Even with those few disputed items in consideration, I am taking the overall conversation at face value as an accurate representation of the actual recollections and beliefs of Mr. Jordan as a deacon in 1989. He was a congregational official during the time of Mr. Langworthy’s tenure on staff with Prestonwood. Surely this call does not answer every question we might have about the specific situation at PBC. But it does say some very important things in the larger context of legal, ethical, and pastoral responsibilities when there is alleged or actual child sexual abuse in a church or ministry.

I am not going to parse the entire transcript, just summarize a few key observations and conclusions. However, before you read my commentary, I am going to strongly recommend that you read the entire transcript and think through the following questions for yourself:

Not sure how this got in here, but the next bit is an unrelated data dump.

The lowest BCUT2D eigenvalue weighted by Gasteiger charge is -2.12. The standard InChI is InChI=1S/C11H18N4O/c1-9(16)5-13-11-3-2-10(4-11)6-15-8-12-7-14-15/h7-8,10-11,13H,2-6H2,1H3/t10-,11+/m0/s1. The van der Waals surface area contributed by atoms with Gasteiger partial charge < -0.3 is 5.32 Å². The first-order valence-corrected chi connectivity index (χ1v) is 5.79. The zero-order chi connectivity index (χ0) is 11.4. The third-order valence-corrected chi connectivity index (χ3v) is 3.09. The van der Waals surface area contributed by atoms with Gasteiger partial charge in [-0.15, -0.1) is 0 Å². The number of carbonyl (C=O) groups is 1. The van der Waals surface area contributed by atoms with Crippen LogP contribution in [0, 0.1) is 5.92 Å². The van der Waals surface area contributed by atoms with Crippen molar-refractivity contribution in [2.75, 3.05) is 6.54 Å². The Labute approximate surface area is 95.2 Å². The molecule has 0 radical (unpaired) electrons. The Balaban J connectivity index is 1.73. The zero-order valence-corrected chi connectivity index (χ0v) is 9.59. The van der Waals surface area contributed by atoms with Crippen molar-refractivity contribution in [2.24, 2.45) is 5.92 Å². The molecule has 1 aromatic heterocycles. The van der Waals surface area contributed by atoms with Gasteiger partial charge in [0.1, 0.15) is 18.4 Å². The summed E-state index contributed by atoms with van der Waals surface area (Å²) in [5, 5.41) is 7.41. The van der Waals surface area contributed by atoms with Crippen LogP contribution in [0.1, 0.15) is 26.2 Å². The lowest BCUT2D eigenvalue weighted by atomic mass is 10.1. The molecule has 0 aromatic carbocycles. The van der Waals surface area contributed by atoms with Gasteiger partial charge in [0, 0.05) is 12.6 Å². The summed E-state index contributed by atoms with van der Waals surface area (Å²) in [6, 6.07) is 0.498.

• When we read the transcript at face value, what can we learn about how PBC staff and other congregational leaders (i.e., deacons) viewed the situation?
  • What things may the staff and/or deacons have done that they should NOT have?
  • What things may the staff and/or deacons have NOT done that they should have?
  • Assume that this is an accurate representation of the understanding of one PBC deacon on key questions about the Langworthy situation. What implications do those opinions hold for whether it was actually “handled properly” and “discreetly” as stated in the transcript, and “firmly and forthrightly” as confidently portrayed in the official statement by Executive Pastor Buster presented in an August 8, 2011, breaking news story on WFAA?

My Thoughts on the Transcript Content